The Wild Blue Yonder (2005) & Encounters at the End of the World (2007)

The Wild Blue Yonder:  I just watched this fictional, quasi-documentary style film by Werner Herzog after watching his documentary about an American scientific research facility in Antarctica (Encounters at the End of the World, 2007), which recently played at the DFT.  Encounters provided the viewer with amazing footage of undersea-and-ice life on the sub continent.   As Herzog tells the viewer at the beginning of Encounters, he was compelled to make the trek to Antarctica to shoot the documentary due to Henry Kaiser’s amazing undersea footage.

Herzog’s classic style of filming his subjects (the usually awkwardly long moments of pause) is always appealing.  The way he sets his documentary subjects up for interview and just lets them go on with their stories regardless of how tangential those stories may be, makes for many comical moments throughout the film.  Five or six times the entire theatre quaked with laughter at Herzog’s extra-diegetic commentary about his subjects’ long and drawn out stories.  

Encounters is documenting not only the eccentric individuals at the facility and the scientific research that is going on there, but it is making a relatively overt statement about our (i.e. humankind’s) overuse of the planet. Ultimately, Herzog is, I think, making it pretty obvious that we have outlived our time here and the Earth will right itself, and purge us from our selfish existence.  He comes right out and says it, or rather, some of his subjects say it to the camera.  Herzog provides documentary footage of Shackleton’s exploration of the antarctic ice, and makes what I interpret to be a comment on human exploration in general: that we go to far for the glory.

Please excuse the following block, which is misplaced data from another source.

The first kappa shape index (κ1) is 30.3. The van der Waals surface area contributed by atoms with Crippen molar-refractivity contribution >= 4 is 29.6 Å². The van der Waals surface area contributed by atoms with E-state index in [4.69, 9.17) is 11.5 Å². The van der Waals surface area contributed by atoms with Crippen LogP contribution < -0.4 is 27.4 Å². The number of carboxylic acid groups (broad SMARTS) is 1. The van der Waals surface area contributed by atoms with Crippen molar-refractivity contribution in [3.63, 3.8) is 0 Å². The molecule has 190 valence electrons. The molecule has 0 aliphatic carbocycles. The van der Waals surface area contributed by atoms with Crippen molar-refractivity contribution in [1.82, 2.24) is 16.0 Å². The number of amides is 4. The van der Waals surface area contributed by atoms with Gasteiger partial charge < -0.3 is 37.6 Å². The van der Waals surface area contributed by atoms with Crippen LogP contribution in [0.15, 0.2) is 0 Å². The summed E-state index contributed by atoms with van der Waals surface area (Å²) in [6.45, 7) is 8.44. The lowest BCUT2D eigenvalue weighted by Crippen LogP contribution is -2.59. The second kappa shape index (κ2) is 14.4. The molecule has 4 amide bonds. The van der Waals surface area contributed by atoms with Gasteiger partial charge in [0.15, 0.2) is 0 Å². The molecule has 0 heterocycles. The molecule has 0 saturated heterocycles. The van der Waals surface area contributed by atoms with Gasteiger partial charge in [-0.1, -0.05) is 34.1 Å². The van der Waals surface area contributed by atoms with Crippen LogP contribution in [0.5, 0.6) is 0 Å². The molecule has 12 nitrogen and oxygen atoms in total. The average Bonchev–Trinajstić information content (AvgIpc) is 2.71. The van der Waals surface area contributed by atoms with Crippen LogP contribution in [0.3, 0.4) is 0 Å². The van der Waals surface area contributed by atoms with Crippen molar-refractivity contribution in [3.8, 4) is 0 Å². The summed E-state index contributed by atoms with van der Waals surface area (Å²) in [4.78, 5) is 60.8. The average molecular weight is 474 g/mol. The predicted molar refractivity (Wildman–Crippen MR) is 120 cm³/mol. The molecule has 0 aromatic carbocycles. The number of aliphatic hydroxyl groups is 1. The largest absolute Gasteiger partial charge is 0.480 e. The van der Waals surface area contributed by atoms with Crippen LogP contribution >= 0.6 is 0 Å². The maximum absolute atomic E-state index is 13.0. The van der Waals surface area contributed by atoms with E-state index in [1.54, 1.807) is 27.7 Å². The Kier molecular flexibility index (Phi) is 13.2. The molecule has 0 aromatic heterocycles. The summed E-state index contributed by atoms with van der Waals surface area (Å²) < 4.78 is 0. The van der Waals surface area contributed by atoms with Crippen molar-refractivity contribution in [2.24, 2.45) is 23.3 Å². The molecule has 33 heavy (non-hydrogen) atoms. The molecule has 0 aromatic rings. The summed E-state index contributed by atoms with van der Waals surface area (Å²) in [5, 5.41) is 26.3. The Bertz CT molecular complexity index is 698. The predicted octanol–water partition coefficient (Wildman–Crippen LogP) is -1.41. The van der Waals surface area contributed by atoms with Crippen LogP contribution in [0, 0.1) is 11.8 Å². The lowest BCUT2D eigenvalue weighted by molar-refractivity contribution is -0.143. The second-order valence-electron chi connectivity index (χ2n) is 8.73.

This brings me to The Wild Blue Yonder because in it, the narrator makes an acerbic comment about those hubristic explorers who dared to defame the world’s mountains (i.e. the trash and corpse heap left on Everest comes to mind).  Thus the two films are linked: lack of respect for our planet’s natural wonders, coupled with the imperial desire to stake claim for our beloved motherlands, is all contributing to our own demise. 

With The Wild Blue Yonder, released two years before Encounters, Herzog used some of the same undersea footage shot by Kaiser and coupled it with NASA footage in order to make a fictional film.  I found a few interesting themes in the film that I’d like to address:  1. the delightfully appropriated science, etc. of Kubrick’s/Clarke’s 2001: A Space Odyssey, 2. MALLS and 3. the extinction of mankind and the Earth re-righting itself without us.